Muddy Waters toured England and performed at the 1960 Newport Jazz Festival. Clearly he was reaching a wider Muddy W EM Inside 2019-05-28_19-35-06 (2)audience, and the 1960s was a decade of crossover music. By the time he released “Electric Mud” in 1968, Waters was known to tried-and-true Blues fans, R&B disc jockeys, and a burgeoning largely white audience listening to “underground FM” radio.  “Electric Mud” was embraced by the new audiences and more reluctantly accepted by his core. Produced and recorded with some of the amazing musicians of Rotary Connection (who, in theory, helped bring along a perceived ‘psychedelic” flavor,) the album included Willie Dixon’s “I Just Want to Make Love To You” and “I’m Your Hoochie Coochie Man”, Mick Jagger/Keith Richards’ “Let’s Spend The Night Together”, Water’s own “She’s All Right” and more. The packaging was simultaneously understated and over the top. The basic white cover bore only the title “Electric Mud”. When opened up, the inside of the gatefold jacket contained a single long shot of Waters holding his guitar, wearing sandals, standing in a white robe, with a look topped off (literally) with a freshly-processed ‘do’.

     The sessions included Muddy Waters: vocals, Gene Barge: tenor saxophone, producer, Phil Upchurch: guitars, Roland Faulkner: guitars, Pete Cosey: guitars, Charles Stepney: organ, arranger, producer, Louis Satterfield: Bass guitar, and Morris Jennings: drums.

     Muddy Waters recorded about a dozen studio albums between 1960 and his death in 1983. His gravestone says “McKinley Morganfield, 1915-1983. The Mojo Is Gone. The Master has Won”. Long after the era of Chess Records, we can look back on the evolution of artists like McKinley Morganfield and be thankful they came our way.  And left us their music.

David Steffen

© 2019 David Steffen

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Our Need For Music   Leave a comment

October 1, 2018

     Listening and hearing are two different things. Hearing is more about perception, as in some driver’s car horn asserting a right of way in traffic, or a dog barking in the distance; the crowd at a football game or a food vendor hawking the best sandwich this side of anywhere. Listening is entirely different. It’s the idea that you give your awareness to the sound, taking notice, turning your head, paying attention; you begin a journey with comprehension and (hopefully) arrive at enjoyment. The difference between hearing and listening is why I ended up working in the music business for so many years.

     Once heard, a great song, a great recording is not forgotten. It isn’t the ear-worm of a bad (and likely annoying) advertising jingle, but rather an emotional connection to something that connects with and within us. Twenty years ago a group of neuroscientists (in Nature Neuroscience, 1999) posited that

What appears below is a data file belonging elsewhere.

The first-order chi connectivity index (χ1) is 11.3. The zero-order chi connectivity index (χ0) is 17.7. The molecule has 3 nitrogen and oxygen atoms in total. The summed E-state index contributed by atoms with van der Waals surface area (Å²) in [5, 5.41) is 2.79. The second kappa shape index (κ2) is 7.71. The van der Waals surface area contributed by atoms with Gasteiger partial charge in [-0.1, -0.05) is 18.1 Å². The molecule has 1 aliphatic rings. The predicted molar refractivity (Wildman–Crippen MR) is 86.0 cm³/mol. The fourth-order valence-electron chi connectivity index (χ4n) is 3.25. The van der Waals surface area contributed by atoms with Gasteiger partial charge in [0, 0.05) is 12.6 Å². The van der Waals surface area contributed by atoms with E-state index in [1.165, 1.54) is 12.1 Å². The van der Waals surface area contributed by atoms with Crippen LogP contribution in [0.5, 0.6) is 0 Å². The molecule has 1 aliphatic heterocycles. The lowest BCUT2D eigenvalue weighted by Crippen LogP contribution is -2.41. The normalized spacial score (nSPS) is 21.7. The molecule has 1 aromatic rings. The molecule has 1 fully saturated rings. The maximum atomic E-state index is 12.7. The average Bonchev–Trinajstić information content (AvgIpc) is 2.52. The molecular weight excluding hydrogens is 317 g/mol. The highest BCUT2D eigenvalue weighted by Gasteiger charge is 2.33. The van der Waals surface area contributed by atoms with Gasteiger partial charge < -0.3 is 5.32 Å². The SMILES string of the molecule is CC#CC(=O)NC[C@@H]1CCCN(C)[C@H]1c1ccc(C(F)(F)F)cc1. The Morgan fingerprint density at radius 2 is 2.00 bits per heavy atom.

“Music has an extraordinary ability to evoke powerful emotions. This ability is particularly intriguing because, unlike most other stimuli that evoke emotion, such as smell, taste or facial expression, music has no obvious intrinsic biological or survival value.”

     All that being said, I don’t need a neuroscientist to tell me when a great record is playing. My brain (and heart) tell me that in seconds, or even fractions of seconds.

     Art is personal. Accept, for the moment, that radio is always playing to an audience of one. Radio programmers are often taught to think and perform that way: talk on the radio as if you’re speaking to just one person. Whether the station has thousands, tens of thousands or hundreds of thousands of listeners, the audience is always an audience of one: you, me, her, him. Even when two or three of us are trapped together in a car on California’s roads or highways, most of the time if one member of the group says “did you hear that”, the likely response from the other passengers is “huh? Hear what?” That’s why I love radio. It’s personal.

     Some six weeks ago I was returning to the Mendocino Coast from the San Francisco Bay area. As I got somewhere north of Marin County I pushed the button on my car radio for KRSH, The Krush. It’s a predominantly Americana station situated in the middle of one of the most famous wine-regions in the world: Napa and Sonoma counties. (Hence, KRSH crush, as in grapes.) The midday host was about to begin interviewing a recording artist, singer/songwriter, and as she introduced her guest I wasn’t certain I heard the name, but the interview was worth the listen. At some point she told her audience she wanted to play a cut from the new album by Stan, or Steve, or Stu. I wasn’t certain just what his name was, but when the music started I really didn’t care about his name. The track was “Forgiveness” and for the next 3 1/2 minutes I was all about this amazing song with haunting lyrics.

I got voices in my head
Get me up and out of bed